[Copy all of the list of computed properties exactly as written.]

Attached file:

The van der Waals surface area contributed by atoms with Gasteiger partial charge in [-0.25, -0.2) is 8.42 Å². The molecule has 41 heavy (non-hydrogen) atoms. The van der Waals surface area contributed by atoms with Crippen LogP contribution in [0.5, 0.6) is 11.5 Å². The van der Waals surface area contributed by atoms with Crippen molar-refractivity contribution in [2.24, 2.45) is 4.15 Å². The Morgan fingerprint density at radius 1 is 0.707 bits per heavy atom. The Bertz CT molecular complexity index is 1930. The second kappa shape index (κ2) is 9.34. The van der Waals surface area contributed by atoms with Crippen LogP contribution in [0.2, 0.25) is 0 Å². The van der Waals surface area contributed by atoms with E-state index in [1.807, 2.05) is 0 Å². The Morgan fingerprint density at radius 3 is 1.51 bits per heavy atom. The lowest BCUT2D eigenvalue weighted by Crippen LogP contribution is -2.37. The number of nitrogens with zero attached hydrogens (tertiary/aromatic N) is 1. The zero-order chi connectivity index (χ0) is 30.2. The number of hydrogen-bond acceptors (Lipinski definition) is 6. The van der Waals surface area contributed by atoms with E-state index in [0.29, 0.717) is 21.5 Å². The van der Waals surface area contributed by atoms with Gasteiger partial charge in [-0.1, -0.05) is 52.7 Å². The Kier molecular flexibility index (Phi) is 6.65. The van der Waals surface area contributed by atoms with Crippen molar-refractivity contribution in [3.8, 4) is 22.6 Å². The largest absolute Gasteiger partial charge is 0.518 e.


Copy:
The van der Waals surface area contributed by atoms with Gasteiger partial charge in [-0.25, -0.2) is 8.42 Å². The molecule has 41 heavy (non-hydrogen) atoms. The van der Waals surface area contributed by atoms with Crippen LogP contribution in [0.5, 0.6) is 11.5 Å². The van der Waals surface area contributed by atoms with Crippen molar-refractivity contribution in [2.24, 2.45) is 4.15 Å². The Morgan fingerprint density at radius 1 is 0.707 bits per heavy atom. The Bertz CT molecular complexity index is 1930. The second kappa shape index (κ2) is 9.34. The van der Waals surface area contributed by atoms with Crippen LogP contribution in [0.2, 0.25) is 0 Å². The van der Waals surface area contributed by atoms with E-state index in [1.807, 2.05) is 0 Å². The Morgan fingerprint density at radius 3 is 1.51 bits per heavy atom. The lowest BCUT2D eigenvalue weighted by Crippen LogP contribution is -2.37. The number of nitrogens with zero attached hydrogens (tertiary/aromatic N) is 1. The zero-order chi connectivity index (χ0) is 30.2. The number of hydrogen-bond acceptors (Lipinski definition) is 6. The van der Waals surface area contributed by atoms with E-state index in [0.29, 0.717) is 21.5 Å². The van der Waals surface area contributed by atoms with Gasteiger partial charge in [-0.1, -0.05) is 52.7 Å². The Kier molecular flexibility index (Phi) is 6.65. The van der Waals surface area contributed by atoms with Crippen molar-refractivity contribution in [3.8, 4) is 22.6 Å². The largest absolute Gasteiger partial charge is 0.518 e.